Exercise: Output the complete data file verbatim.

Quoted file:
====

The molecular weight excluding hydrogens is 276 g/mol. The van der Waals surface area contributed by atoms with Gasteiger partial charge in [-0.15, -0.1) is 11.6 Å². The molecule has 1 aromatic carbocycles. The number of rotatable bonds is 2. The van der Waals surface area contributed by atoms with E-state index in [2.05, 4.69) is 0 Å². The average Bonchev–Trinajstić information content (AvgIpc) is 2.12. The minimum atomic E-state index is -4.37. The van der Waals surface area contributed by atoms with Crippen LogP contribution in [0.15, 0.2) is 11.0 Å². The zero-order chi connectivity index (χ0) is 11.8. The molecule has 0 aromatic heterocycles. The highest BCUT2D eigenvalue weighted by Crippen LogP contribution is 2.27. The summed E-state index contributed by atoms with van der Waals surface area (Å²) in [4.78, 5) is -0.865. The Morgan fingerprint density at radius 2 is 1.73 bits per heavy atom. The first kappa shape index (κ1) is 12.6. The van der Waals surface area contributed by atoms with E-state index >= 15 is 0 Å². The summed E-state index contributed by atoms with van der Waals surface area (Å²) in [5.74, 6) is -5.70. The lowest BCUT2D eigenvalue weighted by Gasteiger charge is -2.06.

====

The molecular weight excluding hydrogens is 276 g/mol. The van der Waals surface area contributed by atoms with Gasteiger partial charge in [-0.15, -0.1) is 11.6 Å². The molecule has 1 aromatic carbocycles. The number of rotatable bonds is 2. The van der Waals surface area contributed by atoms with E-state index in [2.05, 4.69) is 0 Å². The average Bonchev–Trinajstić information content (AvgIpc) is 2.12. The minimum atomic E-state index is -4.37. The van der Waals surface area contributed by atoms with Crippen LogP contribution in [0.15, 0.2) is 11.0 Å². The zero-order chi connectivity index (χ0) is 11.8. The molecule has 0 aromatic heterocycles. The highest BCUT2D eigenvalue weighted by Crippen LogP contribution is 2.27. The summed E-state index contributed by atoms with van der Waals surface area (Å²) in [4.78, 5) is -0.865. The Morgan fingerprint density at radius 2 is 1.73 bits per heavy atom. The first kappa shape index (κ1) is 12.6. The van der Waals surface area contributed by atoms with E-state index >= 15 is 0 Å². The summed E-state index contributed by atoms with van der Waals surface area (Å²) in [5.74, 6) is -5.70. The lowest BCUT2D eigenvalue weighted by Gasteiger charge is -2.06.